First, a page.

Well, I hope that does not continue to hold true.  Lovely walks through the forest will only keep me sane so long.  In fact, half way through September my wife noticed my sanity beginning to crack and issued orders that I find a way out of the house and into something social.  Not an easy assignment; but, luckily they have Almhult Disc Golf Klubb here, and I now play disc golf twice a week…and I do it with all Swedes.  Now, in this context, things have been easier and I quite enjoy the company.  Though, on many rounds, I will find that I am pleasantly walking along the course with two or three other Swedes happy to simply listen to them talk in Swedish.  On many rounds, the players will use English to be polite and I have been able to make some connections; but again, those connections thus far are strictly limited to the course.  I have been playing for three weeks now and yet to have any invite out or an arrangement to meet outside of golf.  At the end of a round, I first had expected some of the players to go out for a drink (be it beer or coffee), but everyone just seems to go home.  In fact, I don’t even think there is a pub in this town.  Just not part of the culture I suppose.

Remember that other stay-at-home dad from the liquor store?  Well, be the end of the conversation I cornered him into, I was able to get him to share that every week there is a sort of “Free Preschool” where parents can come and hang out and let their young children play together.  I further got him to detail when he goes, and come Wednesday at 10am, I will be there waiting to make a new friend…if he likes it or not!

For those of you looking to come to Sweden, I don’t have any good advice as yet on how to make friends with the locals; but, I am going to try the aggressive approach and just hope that they are too polite to say no.  If you are a Swede, or an expat that has been living in Sweden, I would love for you to share some tips on how to get to know the locals; especially, for those of us who are stay-at-home parents and cannot not rely on a work environment to help with making some good connections.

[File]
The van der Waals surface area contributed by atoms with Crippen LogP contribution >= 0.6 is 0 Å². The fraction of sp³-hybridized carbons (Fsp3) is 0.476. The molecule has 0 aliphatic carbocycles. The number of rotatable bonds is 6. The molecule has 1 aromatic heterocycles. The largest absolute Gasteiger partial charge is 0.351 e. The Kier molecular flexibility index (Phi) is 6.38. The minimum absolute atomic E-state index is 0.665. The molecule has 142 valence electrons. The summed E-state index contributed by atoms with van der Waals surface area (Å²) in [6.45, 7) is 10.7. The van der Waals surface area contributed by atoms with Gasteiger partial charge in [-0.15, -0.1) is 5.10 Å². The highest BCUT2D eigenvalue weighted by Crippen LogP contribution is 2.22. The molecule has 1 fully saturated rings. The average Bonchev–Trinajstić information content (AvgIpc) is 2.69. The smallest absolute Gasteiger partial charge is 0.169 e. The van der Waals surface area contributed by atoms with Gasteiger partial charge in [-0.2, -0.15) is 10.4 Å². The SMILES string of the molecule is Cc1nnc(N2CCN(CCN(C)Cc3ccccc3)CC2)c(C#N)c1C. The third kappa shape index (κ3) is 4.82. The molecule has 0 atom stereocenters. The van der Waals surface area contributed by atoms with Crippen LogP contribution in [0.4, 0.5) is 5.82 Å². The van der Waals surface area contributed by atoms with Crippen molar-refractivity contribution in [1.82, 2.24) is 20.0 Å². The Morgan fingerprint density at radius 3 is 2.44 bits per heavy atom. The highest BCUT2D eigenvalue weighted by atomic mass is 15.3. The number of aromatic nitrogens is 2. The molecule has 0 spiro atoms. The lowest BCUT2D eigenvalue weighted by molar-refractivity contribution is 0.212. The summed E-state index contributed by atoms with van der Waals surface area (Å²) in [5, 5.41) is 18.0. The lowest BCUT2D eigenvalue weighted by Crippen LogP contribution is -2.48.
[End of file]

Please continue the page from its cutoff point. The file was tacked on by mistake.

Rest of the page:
Also, if you want to read more about the fabulous Vicky, please visit her blog.

And thanks for reading.

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6 thoughts on “Where are all the Vickys?

  1. Lol! That is sooooooooooo true, Swedes are impossible to make friends with. I never thought about it before but they are indeed a famously reserved and contented lot. My tip? Get a dog. Swedes go everywhere with their kids and their dogs. In fact there are hundreds of dog clubs and training clubs and dog rescue training clubs and… you get the picture. You’re halfway there with M and K, now a nice big German Shepherd will make you fit in nicely! I also recognise the aggressive friend-making. It reminds me of the time I accosted a lady in the supermarket here and made her invite us to a playgroup. It worked out in the end and we are still friends, so go for it. Good luck and thanks for the big up.

    • Thanks for the advice!! I would love to get a dog, but I need to wait for 1) M to be able to walk & follow simple commands like, “Don’t bite the ears.” and 2) need to move into a place with a yard. And its good to know that others have had success with the aggressive friend-making. We miss you guys up here and wish we could get together again…perhaps when you next visit.

  2. I have noticed the same thing in England! People will say hello if you say hi first, but generally, “if you’ve not been introduced,” they are just not talking! I’m so glad that I already have friends here!

  3. Pingback: The Big Rottweiler at Home: Family vs. Friends | family nomadic

  4. People from back east have leveled that same accusation against native Seattleites: stuck up, uptight, closed in themselves, etc. It might very well have something to do with the Scandinavian heritage of this place, in which case the issue may very well be about respect for privacy, boundaries, and authenticity of relationship. Backslapping shallowness is not their thing.